Because aggregators are unaffiliated with the financial institutions themselves, many of them provide a valuable service by calling out areas where customers can improve in their spending and investing behaviors across accounts.
In addition, aggregators can help customers save money by suggesting competitive alternatives or products from within their platforms.
This is especially true if they offer their aggregation tools for free, which are funded in large part by advertising revenues. (Betterment does not allow outside advertisers onto its platform.)
As a result, banks and larger financial institutions are increasingly seeing aggregators, who’ve put the data to innovative use, as threats to their businesses and deposits under management.
Their answer? Block third-party aggregators from accessing customer data.
In fact, banks have cited data security as the primary reason for doing so. But it’s likely a result of banks moving to edge out competitive offers and services, and pushing out the aggregators.
Banks Busted in and Said, “What’s That Noise?”
According to a Wall Street Journal report, tensions mounted for several days in October 2015 when J.P. Morgan Chase & Co. and Wells Fargo & Co. restricted Mint.com from accessing customer bank account information.
By doing so, the banks upset customers who had already agreed to share their information with such third-party applications.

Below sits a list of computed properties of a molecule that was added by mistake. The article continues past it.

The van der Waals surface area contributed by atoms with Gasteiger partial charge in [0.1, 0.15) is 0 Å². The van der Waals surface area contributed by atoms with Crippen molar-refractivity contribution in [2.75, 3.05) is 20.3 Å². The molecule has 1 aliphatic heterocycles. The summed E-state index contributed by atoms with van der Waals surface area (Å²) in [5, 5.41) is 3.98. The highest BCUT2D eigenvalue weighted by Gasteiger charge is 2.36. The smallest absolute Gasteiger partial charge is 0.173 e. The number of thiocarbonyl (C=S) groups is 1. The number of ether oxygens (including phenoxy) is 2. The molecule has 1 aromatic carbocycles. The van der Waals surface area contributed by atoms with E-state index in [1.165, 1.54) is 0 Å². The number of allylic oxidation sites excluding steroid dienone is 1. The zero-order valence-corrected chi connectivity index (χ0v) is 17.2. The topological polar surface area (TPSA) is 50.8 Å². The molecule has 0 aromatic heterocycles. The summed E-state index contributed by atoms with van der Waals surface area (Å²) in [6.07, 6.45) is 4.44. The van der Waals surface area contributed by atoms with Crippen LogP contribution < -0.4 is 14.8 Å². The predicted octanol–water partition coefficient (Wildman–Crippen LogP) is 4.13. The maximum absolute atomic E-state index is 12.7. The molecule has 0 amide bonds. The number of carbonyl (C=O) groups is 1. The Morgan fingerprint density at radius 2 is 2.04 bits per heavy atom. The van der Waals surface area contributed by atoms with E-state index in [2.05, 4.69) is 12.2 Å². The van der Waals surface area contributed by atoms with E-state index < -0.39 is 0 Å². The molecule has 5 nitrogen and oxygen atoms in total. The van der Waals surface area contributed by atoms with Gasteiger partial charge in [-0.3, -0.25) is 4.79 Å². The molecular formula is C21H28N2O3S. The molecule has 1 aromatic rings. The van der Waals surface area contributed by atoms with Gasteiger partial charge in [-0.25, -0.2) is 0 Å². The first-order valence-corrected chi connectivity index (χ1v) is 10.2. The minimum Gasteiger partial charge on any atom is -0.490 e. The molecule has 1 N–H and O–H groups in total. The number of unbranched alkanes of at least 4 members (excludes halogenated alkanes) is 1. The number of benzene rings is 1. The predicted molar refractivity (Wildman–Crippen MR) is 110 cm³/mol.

The banks claimed that this type of data exchange posed a security threat to their customers and online banking platforms. In a May 2016 letter to shareholders, J.P. Morgan Chase & Co. CEO Jamie Dimon emphatically outlined the risks of data sharing, and that limits must be imposed.
However, his concerns were largely passé, considering all the advancements in financial data security over the past two decades. Banks say they have a right to slow or block access to third parties because of the risks posed by potential hacks from any of the connected platforms.
However, thus far, “The aggregators have never had a breach that we know of,” said Ron Lieber in a New York Times report.
“A breach would have to occur as a result of an aggregator’s error. It would also have to be apparent that it was the aggregator’s error, even though fault is often difficult to discern. The bank would have to risk bad press and lawsuits by refusing to reimburse the account holder. And the aggregator and the app that used it would also have to turn the customer away, even though the breach was their fault. A judge might get involved, too. The odds of all of this coming to pass are close to zero,” according to Lieber.